FOR IMMEDIATE RELEASE – March 23, 2017
Contact: Mike Uehlein, firstname.lastname@example.org
In her keynote remarks at the Data & Marketing Association’s (DMA) “Dynamic State of Data 2017” policy conference, Federal Trade Commission (FTC) Acting Chairman Maureen Ohlhausen outlined her viewpoint on the FTC’s role in consumer protection in the data-driven economy, particularly when balanced against the use of data to drive technological innovation.
“There may be some tension between maximizing the benefits of big data and the Fair Information Practice Principles (FIPPs),” said Ohlhausen, referring to the FTC guidelines regarding the collection and use of consumer data. “One principle is that consumers should be notified at the time of collection of the uses to which the collected data will be put. But part of the promise of big data is innovation, and that means that the new uses couldn’t have been anticipated at the time of collection. So how can a company give notice at the time of collection of a new, innovative and unanticipated use?”
Chairman Ohlhausen affirmed her belief that the FIPPs remain “flexible enough to accommodate the robust data industry,” but welcomed input from attendees on how to preserve consumer protections. She also praised the leadership of DMA, who for more than 60 years has developed and enforced self-regulatory guidelines for the data and marketing industry.
“A regulatory tool that is well-suited to fast-changing environments is self-regulation with agency enforcement as a backstop,” said Ohlhausen. “To remain effective, self-regulators must be able to quickly adapt when new issues pop up. I would like to recognize the important work that DMA is doing in this area along with its partner organizations. The Commission has enjoyed a good working relationship with DMA and we look forward to continuing to work with you as new issues arise.”
Ohlhausen’s remarks came after a panel update on DMA’s Data Standards 2.0 Initiative, an industry-wide undertaking to develop the standards that will govern the marketing industry’s accountability around emergent technology and data innovations. Data Standards 2.0 will update DMA’s marketing compliance standards – DMA’s Guidelines for Ethical Business Practice – to address new developments in today’s data practices.
Chairman Ohlhausen also shared the four principles she believes should be upheld in preserving the benefits of the data-driven economy, including 1) promoting accurate understanding of how data is used in our economy, 2) regulators approaching the data-driven economy with “regulatory humility,” 3) focusing on the identification of real consumer harms instead of potential harms and 4) using appropriate tools to resolve the issues of consumer harm which arise.
These four principles, according to Ohlhausen, should be pursued for a level of consumer protection which allows continued innovation in the responsible use of data. “A data-driven economy brings value to everyone involved,” stated Ohlhausen. “It certainly has value to marketers, as demonstrated by the marketplace for consumer data. A data-driven business is able to reduce waste because it uses consumer data to fine tune its marketing strategies.”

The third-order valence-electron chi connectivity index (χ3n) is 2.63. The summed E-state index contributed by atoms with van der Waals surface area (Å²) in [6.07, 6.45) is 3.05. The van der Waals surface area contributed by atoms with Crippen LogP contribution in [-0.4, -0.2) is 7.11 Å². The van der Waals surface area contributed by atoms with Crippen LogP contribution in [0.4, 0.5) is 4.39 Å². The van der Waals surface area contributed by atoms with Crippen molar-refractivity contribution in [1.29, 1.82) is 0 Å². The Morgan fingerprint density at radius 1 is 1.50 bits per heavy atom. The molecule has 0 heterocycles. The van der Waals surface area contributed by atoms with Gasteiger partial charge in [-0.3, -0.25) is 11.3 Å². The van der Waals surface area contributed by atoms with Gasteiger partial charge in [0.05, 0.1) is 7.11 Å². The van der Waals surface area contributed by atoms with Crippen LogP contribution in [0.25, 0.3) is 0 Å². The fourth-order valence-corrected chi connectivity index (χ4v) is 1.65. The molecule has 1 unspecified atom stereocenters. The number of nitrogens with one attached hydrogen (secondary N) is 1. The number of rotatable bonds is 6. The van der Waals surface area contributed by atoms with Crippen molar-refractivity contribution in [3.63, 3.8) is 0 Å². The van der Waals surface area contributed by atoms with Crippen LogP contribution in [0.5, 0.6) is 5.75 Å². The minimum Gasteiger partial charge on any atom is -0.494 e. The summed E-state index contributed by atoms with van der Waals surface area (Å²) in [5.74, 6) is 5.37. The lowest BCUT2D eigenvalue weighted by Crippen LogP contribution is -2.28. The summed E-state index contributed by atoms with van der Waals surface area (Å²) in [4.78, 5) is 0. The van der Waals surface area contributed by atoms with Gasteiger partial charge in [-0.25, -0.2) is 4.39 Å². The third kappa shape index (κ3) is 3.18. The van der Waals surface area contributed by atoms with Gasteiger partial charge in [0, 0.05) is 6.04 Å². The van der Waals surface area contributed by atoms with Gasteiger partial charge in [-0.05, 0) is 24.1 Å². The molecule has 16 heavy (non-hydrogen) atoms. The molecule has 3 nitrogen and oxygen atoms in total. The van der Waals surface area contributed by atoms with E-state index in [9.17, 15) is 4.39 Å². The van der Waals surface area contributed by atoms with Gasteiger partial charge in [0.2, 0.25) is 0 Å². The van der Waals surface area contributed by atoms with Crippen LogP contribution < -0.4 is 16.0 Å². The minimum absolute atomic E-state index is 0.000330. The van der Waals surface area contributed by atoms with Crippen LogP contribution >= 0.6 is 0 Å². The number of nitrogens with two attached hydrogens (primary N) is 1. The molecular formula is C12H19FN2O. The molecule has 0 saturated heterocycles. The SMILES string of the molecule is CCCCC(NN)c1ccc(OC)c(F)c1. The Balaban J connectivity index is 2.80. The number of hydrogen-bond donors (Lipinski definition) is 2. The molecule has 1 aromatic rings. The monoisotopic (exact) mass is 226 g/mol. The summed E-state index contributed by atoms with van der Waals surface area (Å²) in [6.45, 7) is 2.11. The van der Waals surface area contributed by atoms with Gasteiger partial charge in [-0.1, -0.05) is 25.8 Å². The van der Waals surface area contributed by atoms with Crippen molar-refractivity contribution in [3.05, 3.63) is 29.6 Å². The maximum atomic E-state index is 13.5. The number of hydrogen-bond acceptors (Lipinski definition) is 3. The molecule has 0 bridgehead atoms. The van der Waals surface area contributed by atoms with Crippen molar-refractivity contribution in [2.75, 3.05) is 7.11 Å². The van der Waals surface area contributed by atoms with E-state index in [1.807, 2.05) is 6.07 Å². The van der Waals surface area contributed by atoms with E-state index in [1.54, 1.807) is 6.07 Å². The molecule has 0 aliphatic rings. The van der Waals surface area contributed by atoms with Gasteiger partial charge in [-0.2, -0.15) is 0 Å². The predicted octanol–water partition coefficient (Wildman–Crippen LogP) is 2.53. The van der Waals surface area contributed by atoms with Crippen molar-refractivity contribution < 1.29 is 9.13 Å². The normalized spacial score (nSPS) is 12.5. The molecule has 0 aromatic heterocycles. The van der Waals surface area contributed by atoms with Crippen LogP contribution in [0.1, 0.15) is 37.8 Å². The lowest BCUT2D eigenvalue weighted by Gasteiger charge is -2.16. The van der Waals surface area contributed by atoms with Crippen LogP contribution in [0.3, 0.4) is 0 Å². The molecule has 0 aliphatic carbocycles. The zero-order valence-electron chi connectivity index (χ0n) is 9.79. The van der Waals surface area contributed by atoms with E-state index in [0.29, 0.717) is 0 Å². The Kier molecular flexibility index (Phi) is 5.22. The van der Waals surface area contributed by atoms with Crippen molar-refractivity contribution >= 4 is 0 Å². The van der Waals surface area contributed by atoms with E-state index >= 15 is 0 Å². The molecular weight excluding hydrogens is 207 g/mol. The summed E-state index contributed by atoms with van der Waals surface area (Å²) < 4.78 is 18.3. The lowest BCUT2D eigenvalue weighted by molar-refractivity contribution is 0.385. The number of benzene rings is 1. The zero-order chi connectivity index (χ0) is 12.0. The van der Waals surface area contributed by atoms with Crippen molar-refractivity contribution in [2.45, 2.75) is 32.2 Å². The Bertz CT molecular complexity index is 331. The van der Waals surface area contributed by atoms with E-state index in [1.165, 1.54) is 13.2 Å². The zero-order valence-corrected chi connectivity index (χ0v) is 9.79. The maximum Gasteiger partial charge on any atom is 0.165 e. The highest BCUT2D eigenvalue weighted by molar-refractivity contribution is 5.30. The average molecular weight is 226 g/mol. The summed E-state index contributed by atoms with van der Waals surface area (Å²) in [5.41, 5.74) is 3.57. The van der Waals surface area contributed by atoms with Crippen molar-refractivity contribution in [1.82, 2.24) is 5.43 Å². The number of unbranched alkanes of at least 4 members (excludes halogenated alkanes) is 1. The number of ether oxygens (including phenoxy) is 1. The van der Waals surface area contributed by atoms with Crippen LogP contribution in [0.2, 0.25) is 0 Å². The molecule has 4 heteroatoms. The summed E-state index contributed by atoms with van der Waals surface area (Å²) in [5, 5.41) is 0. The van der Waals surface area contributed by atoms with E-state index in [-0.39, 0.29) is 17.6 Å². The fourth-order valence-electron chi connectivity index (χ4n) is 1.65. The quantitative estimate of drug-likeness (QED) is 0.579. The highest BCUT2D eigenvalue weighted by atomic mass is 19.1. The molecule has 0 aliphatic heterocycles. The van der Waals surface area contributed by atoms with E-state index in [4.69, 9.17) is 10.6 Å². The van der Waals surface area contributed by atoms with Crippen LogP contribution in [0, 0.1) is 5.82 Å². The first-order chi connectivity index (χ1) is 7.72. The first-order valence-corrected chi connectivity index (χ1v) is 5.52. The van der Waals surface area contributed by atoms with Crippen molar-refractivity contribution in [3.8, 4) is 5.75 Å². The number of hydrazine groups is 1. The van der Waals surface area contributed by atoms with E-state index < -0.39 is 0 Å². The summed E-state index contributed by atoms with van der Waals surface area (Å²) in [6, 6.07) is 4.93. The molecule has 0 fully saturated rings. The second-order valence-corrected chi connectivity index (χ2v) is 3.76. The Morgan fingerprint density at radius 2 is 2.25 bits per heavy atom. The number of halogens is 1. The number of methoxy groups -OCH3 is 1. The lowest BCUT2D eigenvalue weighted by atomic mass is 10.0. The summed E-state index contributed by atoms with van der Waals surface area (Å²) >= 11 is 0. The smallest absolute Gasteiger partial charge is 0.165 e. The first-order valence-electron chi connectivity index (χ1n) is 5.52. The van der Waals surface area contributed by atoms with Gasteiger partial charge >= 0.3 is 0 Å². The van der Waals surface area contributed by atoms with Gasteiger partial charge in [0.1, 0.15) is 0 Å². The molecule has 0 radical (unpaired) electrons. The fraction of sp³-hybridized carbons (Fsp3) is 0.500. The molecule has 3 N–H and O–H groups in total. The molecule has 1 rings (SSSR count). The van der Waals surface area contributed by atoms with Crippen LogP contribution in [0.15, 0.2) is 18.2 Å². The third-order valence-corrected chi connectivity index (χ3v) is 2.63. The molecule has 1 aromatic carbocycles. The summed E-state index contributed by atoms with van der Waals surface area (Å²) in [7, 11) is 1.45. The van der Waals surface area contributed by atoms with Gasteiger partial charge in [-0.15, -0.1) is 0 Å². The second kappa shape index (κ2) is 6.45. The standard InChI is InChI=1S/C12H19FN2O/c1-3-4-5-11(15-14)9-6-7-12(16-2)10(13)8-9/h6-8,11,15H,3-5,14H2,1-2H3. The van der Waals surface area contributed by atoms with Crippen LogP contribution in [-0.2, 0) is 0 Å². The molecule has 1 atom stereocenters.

“A data-driven economy also provides benefits for consumers themselves,” added Ohlhausen. “Consumers are now able to receive personalized recommendations about goods and services, allowing them to discover new products that they never knew existed.”
Chairman Ohlhausen’s closing keynote followed a number of panels, including a discussion on the technology, notice and choice, and policy considerations of cross-device identification along with an update on DMA’s ground-breaking Cross-Device Identification Initiative. U.S. Senator Thom Tillis provided the morning’s opening keynote, where he highlighted the power of data to reach informed public policy decisions.
About DMA (www.thedma.org): Founded in 1917 and driving the data and marketing agenda for a full century, the Data & Marketing Association (“DMA”) champions deeper consumer engagement and business value through the innovative and responsible use of data-driven marketing. DMA’s brand-leading membership is made up of over 1,400 organizations who are today’s innovative tech and data firms, marketers, agencies, service providers and media companies. By representing the entire marketing ecosystem—demand side and supply side—and engaging more than 100,000 industry professionals annually, DMA is uniquely positioned to convene and guide the industry to bring win/win solutions to the market, and ensure that innovative and disruptive marketing technology and techniques can be quickly applied for ROI.
DMA advances the data-driven marketing industry and serves its members through four principal pillars of leadership: advocating for marketers’ ability to responsibly gather and refine detailed data to identify and fulfill customer needs and interests; innovating to bring solutions forward to the data & marketing ecosystem’s most vexing challenges; educating today’s members of the data & marketing ecosystem to grow and lead marketing organizations in the ever-increasing omnichannel world; and connecting industry participants to stay current, learn best practices and gain access to emerging solutions through &THEN – the largest global event for data-driven marketing – and DMA’s portfolio of other live events.